At SimpleTexting, we recommend you do both. But based on your budget and how many humans you have on your team, you may want to focus on just one of these.
Many e-commerce stores use SMS because it’s the channel preferred by customers. After all, people always have their phones with them, and every phone can receive texts.
By opening up the opportunity for real-time communication, you’ll be able to answer questions from people who are still on the fence and move them closer to making a purchase.
The A/B testing platform VWO found that replacing a contact icon with a photo of a human face increased conversions by 48%.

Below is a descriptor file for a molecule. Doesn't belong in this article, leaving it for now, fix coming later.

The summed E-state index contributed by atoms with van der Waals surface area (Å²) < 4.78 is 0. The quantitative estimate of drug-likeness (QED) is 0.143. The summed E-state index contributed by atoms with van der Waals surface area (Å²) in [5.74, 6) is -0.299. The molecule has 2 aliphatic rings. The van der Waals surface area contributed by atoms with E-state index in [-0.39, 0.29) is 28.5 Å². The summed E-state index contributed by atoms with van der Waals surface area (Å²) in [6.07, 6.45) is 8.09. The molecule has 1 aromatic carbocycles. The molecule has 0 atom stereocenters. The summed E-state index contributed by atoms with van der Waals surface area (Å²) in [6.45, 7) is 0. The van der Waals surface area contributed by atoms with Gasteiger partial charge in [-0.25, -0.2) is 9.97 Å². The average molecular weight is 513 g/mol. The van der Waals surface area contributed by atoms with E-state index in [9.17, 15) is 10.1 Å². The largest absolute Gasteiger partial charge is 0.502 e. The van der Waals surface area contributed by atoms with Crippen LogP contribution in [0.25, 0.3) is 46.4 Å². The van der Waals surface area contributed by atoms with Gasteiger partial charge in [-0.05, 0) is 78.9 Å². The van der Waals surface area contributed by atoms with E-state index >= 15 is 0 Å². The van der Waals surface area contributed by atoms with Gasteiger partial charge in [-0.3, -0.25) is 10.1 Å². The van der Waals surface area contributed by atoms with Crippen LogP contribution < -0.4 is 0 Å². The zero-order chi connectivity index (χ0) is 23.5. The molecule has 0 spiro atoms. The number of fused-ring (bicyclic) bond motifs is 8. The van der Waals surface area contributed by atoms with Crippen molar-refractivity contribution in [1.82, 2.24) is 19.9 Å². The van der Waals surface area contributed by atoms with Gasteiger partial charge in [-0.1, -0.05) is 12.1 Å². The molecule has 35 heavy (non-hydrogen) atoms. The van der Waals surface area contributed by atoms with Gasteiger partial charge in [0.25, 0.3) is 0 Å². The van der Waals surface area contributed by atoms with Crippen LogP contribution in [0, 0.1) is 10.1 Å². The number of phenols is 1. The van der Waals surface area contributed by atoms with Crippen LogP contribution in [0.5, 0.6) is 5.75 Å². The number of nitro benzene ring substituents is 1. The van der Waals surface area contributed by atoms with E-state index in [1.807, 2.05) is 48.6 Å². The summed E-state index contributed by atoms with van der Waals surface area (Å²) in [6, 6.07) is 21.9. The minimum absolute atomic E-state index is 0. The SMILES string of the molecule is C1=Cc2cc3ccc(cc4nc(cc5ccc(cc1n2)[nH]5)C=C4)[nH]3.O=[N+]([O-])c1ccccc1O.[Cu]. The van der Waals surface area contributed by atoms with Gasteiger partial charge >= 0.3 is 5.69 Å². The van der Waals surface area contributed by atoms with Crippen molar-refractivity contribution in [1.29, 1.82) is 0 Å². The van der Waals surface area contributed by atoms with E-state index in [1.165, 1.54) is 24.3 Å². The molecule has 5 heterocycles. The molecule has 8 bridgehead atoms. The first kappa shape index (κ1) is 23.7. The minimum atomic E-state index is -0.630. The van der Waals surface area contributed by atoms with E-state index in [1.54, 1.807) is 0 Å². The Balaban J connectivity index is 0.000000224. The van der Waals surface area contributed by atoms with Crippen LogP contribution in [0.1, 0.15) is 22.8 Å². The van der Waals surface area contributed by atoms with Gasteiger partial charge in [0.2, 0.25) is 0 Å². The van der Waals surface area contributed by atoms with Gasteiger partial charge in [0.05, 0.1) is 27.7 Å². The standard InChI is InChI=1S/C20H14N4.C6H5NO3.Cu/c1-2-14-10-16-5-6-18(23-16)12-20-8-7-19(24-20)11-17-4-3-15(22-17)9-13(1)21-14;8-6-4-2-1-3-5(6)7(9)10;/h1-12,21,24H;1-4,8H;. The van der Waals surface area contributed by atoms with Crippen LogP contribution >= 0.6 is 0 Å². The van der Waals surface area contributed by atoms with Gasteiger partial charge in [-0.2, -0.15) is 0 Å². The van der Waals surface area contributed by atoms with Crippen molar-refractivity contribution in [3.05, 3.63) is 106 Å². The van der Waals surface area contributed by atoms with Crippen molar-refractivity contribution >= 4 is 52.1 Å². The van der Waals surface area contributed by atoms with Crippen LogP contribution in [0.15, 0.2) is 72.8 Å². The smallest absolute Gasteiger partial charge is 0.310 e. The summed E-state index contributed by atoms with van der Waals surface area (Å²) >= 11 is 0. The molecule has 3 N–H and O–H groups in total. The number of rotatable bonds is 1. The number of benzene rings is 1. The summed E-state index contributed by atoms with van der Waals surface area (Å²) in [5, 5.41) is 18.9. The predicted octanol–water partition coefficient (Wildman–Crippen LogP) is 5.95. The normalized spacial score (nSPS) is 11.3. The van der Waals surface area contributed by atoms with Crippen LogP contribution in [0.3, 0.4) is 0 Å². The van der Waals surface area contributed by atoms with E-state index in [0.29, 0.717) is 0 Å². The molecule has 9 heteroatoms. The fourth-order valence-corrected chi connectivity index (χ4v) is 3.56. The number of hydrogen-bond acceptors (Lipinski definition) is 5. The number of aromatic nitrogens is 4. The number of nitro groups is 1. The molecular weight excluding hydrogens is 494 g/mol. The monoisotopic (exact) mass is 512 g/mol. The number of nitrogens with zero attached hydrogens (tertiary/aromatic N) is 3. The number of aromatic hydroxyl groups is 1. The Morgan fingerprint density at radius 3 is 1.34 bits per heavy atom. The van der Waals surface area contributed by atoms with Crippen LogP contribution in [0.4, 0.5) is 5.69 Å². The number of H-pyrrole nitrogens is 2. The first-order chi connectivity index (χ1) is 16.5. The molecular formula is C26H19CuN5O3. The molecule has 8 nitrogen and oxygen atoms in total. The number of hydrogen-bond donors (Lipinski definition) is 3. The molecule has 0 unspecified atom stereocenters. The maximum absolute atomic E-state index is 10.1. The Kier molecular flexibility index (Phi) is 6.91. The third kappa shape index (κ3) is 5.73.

It makes sense. Humans want to talk to humans. SimpleTexting does the same thing on our site, and we get around 200 unique chats per day. After all, who wouldn’t want to talk to these friendly faces?
But your live chat isn’t the only place where you can show off the people behind your products.
Post photos of your team on your “about” page, or have a dedicated “meet the team” section on your website. Here’s an example from RealThread.com:
This strategy doesn’t have to stop with your team page, either. In the daily shuffle, businesses often forget to really humanize their brand as a whole.
You can easily give your brand a more approachable feel with social media posts and videos that feature your team so customers can connect a human face with you and your business.
In the long term, this can even help your audience connect with a favorite team member and build a stronger relationship with your brand.